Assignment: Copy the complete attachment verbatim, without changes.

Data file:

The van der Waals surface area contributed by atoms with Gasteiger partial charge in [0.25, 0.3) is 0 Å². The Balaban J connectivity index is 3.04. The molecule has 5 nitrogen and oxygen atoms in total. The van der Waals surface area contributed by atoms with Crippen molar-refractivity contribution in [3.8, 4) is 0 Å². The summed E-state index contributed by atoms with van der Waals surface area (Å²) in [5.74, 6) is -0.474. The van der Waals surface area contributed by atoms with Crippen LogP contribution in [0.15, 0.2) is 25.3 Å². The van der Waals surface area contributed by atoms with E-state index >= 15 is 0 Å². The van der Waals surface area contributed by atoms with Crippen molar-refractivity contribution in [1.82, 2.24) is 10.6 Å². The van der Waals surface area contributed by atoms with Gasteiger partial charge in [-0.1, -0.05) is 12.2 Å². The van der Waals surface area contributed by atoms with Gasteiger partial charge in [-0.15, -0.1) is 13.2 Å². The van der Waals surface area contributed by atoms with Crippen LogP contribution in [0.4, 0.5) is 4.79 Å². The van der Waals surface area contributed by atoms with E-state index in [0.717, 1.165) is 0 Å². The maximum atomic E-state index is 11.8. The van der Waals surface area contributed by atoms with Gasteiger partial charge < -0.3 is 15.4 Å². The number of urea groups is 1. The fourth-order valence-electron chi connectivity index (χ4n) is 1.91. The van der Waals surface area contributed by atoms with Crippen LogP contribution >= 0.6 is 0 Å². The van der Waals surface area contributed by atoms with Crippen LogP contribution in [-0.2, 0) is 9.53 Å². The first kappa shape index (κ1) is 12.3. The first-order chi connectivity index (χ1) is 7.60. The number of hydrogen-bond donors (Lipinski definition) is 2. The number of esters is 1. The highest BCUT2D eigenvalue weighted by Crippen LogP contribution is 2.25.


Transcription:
The van der Waals surface area contributed by atoms with Gasteiger partial charge in [0.25, 0.3) is 0 Å². The Balaban J connectivity index is 3.04. The molecule has 5 nitrogen and oxygen atoms in total. The van der Waals surface area contributed by atoms with Crippen molar-refractivity contribution in [3.8, 4) is 0 Å². The summed E-state index contributed by atoms with van der Waals surface area (Å²) in [5.74, 6) is -0.474. The van der Waals surface area contributed by atoms with Crippen LogP contribution in [0.15, 0.2) is 25.3 Å². The van der Waals surface area contributed by atoms with E-state index >= 15 is 0 Å². The van der Waals surface area contributed by atoms with Crippen molar-refractivity contribution in [1.82, 2.24) is 10.6 Å². The van der Waals surface area contributed by atoms with Gasteiger partial charge in [-0.1, -0.05) is 12.2 Å². The van der Waals surface area contributed by atoms with Gasteiger partial charge in [-0.15, -0.1) is 13.2 Å². The van der Waals surface area contributed by atoms with Crippen LogP contribution in [0.4, 0.5) is 4.79 Å². The van der Waals surface area contributed by atoms with E-state index in [0.717, 1.165) is 0 Å². The maximum atomic E-state index is 11.8. The van der Waals surface area contributed by atoms with Gasteiger partial charge < -0.3 is 15.4 Å². The number of urea groups is 1. The fourth-order valence-electron chi connectivity index (χ4n) is 1.91. The van der Waals surface area contributed by atoms with Crippen LogP contribution >= 0.6 is 0 Å². The van der Waals surface area contributed by atoms with Crippen LogP contribution in [-0.2, 0) is 9.53 Å². The first kappa shape index (κ1) is 12.3. The first-order chi connectivity index (χ1) is 7.60. The number of hydrogen-bond donors (Lipinski definition) is 2. The number of esters is 1. The highest BCUT2D eigenvalue weighted by Crippen LogP contribution is 2.25.